Birdsong (Sebastian Faulks): The book's hero, a 20-year-old Englishman named Stephen Wraysford, finds his true love on a trip to Amiens in 1910. Unfortunately, she's already married, the wife of a wealthy textile baron. Wrayford convinces her to leave a life of passionless comfort to be at his side, but things do not turn out according to plan. Wraysford is haunted by this doomed affair and carries it with him into the trenches of the war. Birdsong derives most of its power from its descriptions of mud and blood, and Wraysford's attempt to retain a scrap of humanity while surrounded by it.
HMS Ulysses (Alastair MacLean): "When I first came across HMS Ulysses, I read it from cover to cover without putting it down - three times in a row. The story about the captain and crew of the HMS Ulysses, the story about men driven to the limit and far beyond by terror, cold and hunger, who somehow kept going because of their love and devotion to one extraordinary man, was one of the saddest, most capturing and most compelling stories I've ever read. I could almost feel the crew's desperation, feel the piercing cold, hear - and be tormented by - the captain's ripping cough. Not many books have the power to capture me that way. I know HMS Ulysses almost by heart by now - but whenever I read it, I still do it from cover to cover, without putting it down. Once I begin, I just can't let it go until it's all over."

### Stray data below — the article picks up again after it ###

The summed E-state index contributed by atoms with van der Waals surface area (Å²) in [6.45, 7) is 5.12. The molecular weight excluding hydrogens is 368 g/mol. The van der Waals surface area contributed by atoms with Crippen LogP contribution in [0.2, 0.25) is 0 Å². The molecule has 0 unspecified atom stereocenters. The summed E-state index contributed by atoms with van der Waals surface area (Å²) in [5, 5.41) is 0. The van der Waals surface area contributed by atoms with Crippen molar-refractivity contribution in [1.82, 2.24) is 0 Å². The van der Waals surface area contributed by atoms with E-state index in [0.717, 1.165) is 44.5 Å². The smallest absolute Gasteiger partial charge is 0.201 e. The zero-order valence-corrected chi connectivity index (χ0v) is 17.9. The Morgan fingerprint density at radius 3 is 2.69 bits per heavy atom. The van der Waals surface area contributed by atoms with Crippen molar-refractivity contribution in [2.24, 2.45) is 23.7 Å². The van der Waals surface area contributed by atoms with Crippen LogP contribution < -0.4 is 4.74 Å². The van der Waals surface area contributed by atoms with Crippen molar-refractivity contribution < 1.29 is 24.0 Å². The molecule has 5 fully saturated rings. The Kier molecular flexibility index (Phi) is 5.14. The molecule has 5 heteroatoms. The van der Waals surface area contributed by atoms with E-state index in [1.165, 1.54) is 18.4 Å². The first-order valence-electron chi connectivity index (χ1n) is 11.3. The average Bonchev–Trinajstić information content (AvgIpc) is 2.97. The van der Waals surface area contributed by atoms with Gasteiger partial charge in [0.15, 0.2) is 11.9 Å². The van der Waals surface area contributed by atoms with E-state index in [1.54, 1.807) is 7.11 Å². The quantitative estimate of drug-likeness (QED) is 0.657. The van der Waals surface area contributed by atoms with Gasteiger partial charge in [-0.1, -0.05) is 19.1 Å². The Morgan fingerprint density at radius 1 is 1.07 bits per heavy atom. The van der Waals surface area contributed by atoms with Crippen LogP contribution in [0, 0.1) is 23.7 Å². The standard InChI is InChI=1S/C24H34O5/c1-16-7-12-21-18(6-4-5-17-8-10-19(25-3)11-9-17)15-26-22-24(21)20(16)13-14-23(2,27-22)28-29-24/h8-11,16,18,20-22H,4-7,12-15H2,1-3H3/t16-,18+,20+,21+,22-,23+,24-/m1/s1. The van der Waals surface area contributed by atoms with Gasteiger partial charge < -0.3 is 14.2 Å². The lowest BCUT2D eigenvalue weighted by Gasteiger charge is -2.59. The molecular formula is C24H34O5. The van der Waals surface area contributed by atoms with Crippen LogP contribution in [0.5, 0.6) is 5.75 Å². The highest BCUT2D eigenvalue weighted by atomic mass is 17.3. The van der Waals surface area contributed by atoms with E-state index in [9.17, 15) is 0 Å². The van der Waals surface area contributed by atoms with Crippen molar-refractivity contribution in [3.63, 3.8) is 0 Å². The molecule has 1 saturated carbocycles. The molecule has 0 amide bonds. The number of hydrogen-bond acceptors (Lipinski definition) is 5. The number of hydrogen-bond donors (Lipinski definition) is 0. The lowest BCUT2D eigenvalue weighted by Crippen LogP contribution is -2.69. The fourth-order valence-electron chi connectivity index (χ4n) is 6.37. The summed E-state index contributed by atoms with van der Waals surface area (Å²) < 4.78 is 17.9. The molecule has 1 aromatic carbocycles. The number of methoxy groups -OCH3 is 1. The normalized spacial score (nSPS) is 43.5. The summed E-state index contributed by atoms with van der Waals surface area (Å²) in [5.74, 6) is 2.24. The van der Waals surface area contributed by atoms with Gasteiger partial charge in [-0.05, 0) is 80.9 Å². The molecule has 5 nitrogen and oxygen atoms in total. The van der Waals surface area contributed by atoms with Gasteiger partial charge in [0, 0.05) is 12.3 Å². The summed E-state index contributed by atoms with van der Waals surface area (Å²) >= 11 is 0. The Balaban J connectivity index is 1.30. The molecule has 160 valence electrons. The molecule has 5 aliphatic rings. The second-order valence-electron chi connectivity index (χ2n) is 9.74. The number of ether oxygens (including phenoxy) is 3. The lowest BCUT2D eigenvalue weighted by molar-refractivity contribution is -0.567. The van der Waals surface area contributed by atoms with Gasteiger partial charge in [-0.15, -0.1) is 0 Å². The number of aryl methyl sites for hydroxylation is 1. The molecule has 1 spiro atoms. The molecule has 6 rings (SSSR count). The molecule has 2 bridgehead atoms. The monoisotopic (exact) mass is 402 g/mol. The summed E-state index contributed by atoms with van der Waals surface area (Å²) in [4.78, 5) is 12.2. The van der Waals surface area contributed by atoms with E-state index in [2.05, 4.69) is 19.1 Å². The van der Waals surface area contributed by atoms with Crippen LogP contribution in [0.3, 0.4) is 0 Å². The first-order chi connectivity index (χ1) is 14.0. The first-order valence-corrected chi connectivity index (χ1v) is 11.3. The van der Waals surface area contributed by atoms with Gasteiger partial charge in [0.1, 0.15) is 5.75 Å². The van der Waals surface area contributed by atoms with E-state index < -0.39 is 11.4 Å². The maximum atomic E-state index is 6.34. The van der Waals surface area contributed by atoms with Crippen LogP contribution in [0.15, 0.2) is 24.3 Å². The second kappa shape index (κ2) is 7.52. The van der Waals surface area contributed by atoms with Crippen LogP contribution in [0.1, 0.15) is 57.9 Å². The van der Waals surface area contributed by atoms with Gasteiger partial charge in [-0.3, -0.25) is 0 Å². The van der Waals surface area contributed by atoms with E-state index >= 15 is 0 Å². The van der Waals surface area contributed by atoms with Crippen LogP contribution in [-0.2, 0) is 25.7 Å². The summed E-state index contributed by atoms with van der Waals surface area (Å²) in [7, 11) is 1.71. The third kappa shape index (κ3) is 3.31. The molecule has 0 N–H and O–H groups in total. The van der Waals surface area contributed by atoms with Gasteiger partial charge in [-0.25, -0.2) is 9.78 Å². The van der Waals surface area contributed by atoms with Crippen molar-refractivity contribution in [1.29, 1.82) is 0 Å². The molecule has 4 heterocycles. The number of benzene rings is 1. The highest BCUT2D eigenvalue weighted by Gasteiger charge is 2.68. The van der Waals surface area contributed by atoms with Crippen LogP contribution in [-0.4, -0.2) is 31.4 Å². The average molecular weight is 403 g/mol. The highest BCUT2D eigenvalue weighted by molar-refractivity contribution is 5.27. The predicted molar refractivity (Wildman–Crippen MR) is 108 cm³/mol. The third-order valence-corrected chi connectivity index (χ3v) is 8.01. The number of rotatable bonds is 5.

In Pale Battalions (Robert Goddard): "The story is about finding and understanding your identity. A young lady raised indifferently by her grandparents learns the truth about her parentage in pieces throughout her life. She is lucky enough to find love with a wonderful man and have a fulfilling marriage enjoying motherhood but her past remains a mystery for most of her life. The title refers to a war and indeed World War I and it's terrible toll plays an important part of the story, [but] I believe that the root of the book is identity. The story is told through the perspectives of a few different people in the life of the main character. The truth only becomes clear at the very last pages. You do need to have patience. I found it heartbreakingly true and have read it 4 times. The writing is compared to Daphne DuMaurier but I don't think that is necessarily true. What is apparent is the way that layers of the story are similar to an onion. The more layers that are peeled away, the more story you find."
Under the Greenwood Tree (Thomas Hardy): "A poignant little novel. It is a tale of a traditional country community, it's choir, which is under threat, and a romance. The novel highlights the beginnings of change for such communities, through the travails of the "Melstock Quire", which is being threatened by the introduction of a new organ. Meanwhile Dick Dewey pursues schoolmistress Fancy Day - although he is not her only admirer. There is a gentleness and warmth to the characters we meet in Melstock, their traditions and concerns become ours, it is an absolute joy, a real timeless classic."
And there, in the words of others, you have them.